Abstract Detail



Anatomy and Morphology

Randolph, Katie [1], Schulte, Paul [1], Stanfield, RC [2], Hacke, Uwe [3].

Phloem sieve plates and the impact of sieve pore obstructions on flow.

The phloem, a tissue in vascular plants which distributes sugars and molecular signals throughout the plant, is functionally dependent on its structure.  Despite its significant role in growth and development, the physiological processes by which it functions are not yet fully characterized.  This study aims to generate basic quantitative data on how the structure of the sieve cells contributes to its functional state.  Specifically, we investigated the major contributors to flow resistance including the sieve plate, the constituents in the cell lumen, and sieve plate pores blocked by callose.  We utilized scanning electron microscope (SEM) images to build computational fluid models which enable the exploration of function under these various conditions.  We found that the sieve plate accounted for the majority of resistance to flow, giving a fractional resistance of 87% on average across our models, and conversely that the cell lumen provides minimal contribution to resistance.  One of the reasons the phloem remains so elusive is its sensitivity to manipulation.  The blockage of pores by callose may be an effect of disruption to the phloem in order to analyze it, or the blockage mechanism may exist as a form of fast regulation of phloem flow in response to environmental stimuli.  In either scenario, it is helpful to know how much these pore blockage effects can influence overall flow rates.  The modeled difference between pores obstructed by rings of callose compared to the same plate that had been digitally cleared of callose build-up showed that the flow rate would increase by 3.6 – 5.5 fold if the pores were unobstructed.  We concluded from this study that resistances generated from sieve plate pores are so substantial that obstructions not related to the sieve plate, such as plastids in the cell lumen, are not likely to make a significant impact to flow.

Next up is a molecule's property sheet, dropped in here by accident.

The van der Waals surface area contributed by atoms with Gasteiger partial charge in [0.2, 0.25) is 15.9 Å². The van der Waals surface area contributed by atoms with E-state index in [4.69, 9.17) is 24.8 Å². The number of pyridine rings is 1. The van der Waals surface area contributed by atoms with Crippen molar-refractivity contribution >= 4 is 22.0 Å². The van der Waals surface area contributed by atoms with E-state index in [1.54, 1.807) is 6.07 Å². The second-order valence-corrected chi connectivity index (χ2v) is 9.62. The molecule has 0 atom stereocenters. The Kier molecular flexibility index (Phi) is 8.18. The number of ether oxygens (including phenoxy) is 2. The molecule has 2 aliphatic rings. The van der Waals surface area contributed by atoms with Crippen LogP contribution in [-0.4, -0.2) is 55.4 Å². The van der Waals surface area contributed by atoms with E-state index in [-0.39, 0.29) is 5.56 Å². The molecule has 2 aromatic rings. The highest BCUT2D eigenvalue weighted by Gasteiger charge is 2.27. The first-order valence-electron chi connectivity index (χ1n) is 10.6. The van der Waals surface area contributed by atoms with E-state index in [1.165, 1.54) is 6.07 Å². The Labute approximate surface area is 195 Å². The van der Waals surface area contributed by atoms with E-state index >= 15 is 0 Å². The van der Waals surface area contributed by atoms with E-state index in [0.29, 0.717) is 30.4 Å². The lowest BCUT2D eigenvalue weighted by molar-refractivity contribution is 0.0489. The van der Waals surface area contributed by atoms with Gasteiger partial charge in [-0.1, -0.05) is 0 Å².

1 - University Of Nevada, School Of Life Sciences, Las Vegas, NV, 89154, United States
2 - University of Alberta, Edmonton, AB, Canada
3 - University Of Alberta, Department Of Renewable Resources, 442 Earth Sciences Building, Edmonton, AB, T6G 2E3, Canada

Keywords:
phloem
fluid dynamics
sieve plates
Navier-Stokes
hydrolic resistance.

Presentation Type: Oral Paper
Number:
Abstract ID:508
Candidate for Awards:Maynard F. Moseley Award


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